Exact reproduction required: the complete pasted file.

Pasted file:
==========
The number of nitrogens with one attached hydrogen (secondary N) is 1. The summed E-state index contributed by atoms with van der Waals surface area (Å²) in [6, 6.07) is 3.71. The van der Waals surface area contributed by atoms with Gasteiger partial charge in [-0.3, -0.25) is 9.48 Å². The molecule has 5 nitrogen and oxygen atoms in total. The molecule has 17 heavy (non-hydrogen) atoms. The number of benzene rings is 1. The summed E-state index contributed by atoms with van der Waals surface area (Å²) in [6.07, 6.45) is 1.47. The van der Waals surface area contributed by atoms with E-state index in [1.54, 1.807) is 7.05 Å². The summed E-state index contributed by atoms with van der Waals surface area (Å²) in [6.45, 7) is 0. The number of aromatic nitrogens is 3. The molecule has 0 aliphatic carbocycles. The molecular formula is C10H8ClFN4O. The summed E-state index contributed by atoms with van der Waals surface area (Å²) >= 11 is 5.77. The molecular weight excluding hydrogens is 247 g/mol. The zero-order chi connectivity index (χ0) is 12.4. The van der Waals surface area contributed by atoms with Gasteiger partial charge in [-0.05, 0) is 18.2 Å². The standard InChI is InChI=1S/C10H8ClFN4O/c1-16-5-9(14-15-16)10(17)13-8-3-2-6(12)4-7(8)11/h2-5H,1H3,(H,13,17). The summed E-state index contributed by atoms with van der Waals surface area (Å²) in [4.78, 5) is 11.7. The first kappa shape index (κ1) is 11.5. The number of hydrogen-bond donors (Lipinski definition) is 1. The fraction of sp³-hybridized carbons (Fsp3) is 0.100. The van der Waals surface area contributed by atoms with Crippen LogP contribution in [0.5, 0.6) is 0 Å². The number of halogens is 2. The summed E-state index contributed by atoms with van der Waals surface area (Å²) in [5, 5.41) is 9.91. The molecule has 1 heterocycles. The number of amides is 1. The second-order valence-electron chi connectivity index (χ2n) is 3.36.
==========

The number of nitrogens with one attached hydrogen (secondary N) is 1. The summed E-state index contributed by atoms with van der Waals surface area (Å²) in [6, 6.07) is 3.71. The van der Waals surface area contributed by atoms with Gasteiger partial charge in [-0.3, -0.25) is 9.48 Å². The molecule has 5 nitrogen and oxygen atoms in total. The molecule has 17 heavy (non-hydrogen) atoms. The number of benzene rings is 1. The summed E-state index contributed by atoms with van der Waals surface area (Å²) in [6.07, 6.45) is 1.47. The van der Waals surface area contributed by atoms with E-state index in [1.54, 1.807) is 7.05 Å². The summed E-state index contributed by atoms with van der Waals surface area (Å²) in [6.45, 7) is 0. The number of aromatic nitrogens is 3. The molecule has 0 aliphatic carbocycles. The molecular formula is C10H8ClFN4O. The summed E-state index contributed by atoms with van der Waals surface area (Å²) >= 11 is 5.77. The molecular weight excluding hydrogens is 247 g/mol. The zero-order chi connectivity index (χ0) is 12.4. The van der Waals surface area contributed by atoms with Gasteiger partial charge in [-0.05, 0) is 18.2 Å². The standard InChI is InChI=1S/C10H8ClFN4O/c1-16-5-9(14-15-16)10(17)13-8-3-2-6(12)4-7(8)11/h2-5H,1H3,(H,13,17). The summed E-state index contributed by atoms with van der Waals surface area (Å²) in [4.78, 5) is 11.7. The first kappa shape index (κ1) is 11.5. The number of hydrogen-bond donors (Lipinski definition) is 1. The fraction of sp³-hybridized carbons (Fsp3) is 0.100. The van der Waals surface area contributed by atoms with Crippen LogP contribution in [0.5, 0.6) is 0 Å². The number of halogens is 2. The summed E-state index contributed by atoms with van der Waals surface area (Å²) in [5, 5.41) is 9.91. The molecule has 1 heterocycles. The number of amides is 1. The second-order valence-electron chi connectivity index (χ2n) is 3.36.